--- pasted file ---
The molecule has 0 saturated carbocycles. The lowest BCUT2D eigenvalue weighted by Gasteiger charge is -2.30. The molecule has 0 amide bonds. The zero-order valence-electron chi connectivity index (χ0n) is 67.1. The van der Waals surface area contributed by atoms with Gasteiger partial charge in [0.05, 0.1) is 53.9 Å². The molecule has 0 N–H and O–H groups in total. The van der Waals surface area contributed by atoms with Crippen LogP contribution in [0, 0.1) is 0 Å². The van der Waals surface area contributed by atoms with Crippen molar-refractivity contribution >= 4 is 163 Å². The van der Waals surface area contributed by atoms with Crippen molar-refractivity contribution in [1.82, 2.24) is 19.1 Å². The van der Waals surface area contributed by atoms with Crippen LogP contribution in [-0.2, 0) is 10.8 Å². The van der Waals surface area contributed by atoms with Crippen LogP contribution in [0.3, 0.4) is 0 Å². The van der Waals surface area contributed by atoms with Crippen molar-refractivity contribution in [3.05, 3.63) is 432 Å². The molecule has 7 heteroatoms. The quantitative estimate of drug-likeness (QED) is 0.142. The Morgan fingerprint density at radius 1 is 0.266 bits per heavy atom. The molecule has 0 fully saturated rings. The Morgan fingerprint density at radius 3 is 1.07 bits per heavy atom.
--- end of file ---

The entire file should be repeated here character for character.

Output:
The molecule has 0 saturated carbocycles. The lowest BCUT2D eigenvalue weighted by Gasteiger charge is -2.30. The molecule has 0 amide bonds. The zero-order valence-electron chi connectivity index (χ0n) is 67.1. The van der Waals surface area contributed by atoms with Gasteiger partial charge in [0.05, 0.1) is 53.9 Å². The molecule has 0 N–H and O–H groups in total. The van der Waals surface area contributed by atoms with Crippen LogP contribution in [0, 0.1) is 0 Å². The van der Waals surface area contributed by atoms with Crippen molar-refractivity contribution >= 4 is 163 Å². The van der Waals surface area contributed by atoms with Crippen molar-refractivity contribution in [1.82, 2.24) is 19.1 Å². The van der Waals surface area contributed by atoms with Crippen LogP contribution in [-0.2, 0) is 10.8 Å². The van der Waals surface area contributed by atoms with Crippen LogP contribution in [0.3, 0.4) is 0 Å². The van der Waals surface area contributed by atoms with Crippen molar-refractivity contribution in [3.05, 3.63) is 432 Å². The molecule has 7 heteroatoms. The quantitative estimate of drug-likeness (QED) is 0.142. The Morgan fingerprint density at radius 1 is 0.266 bits per heavy atom. The molecule has 0 fully saturated rings. The Morgan fingerprint density at radius 3 is 1.07 bits per heavy atom.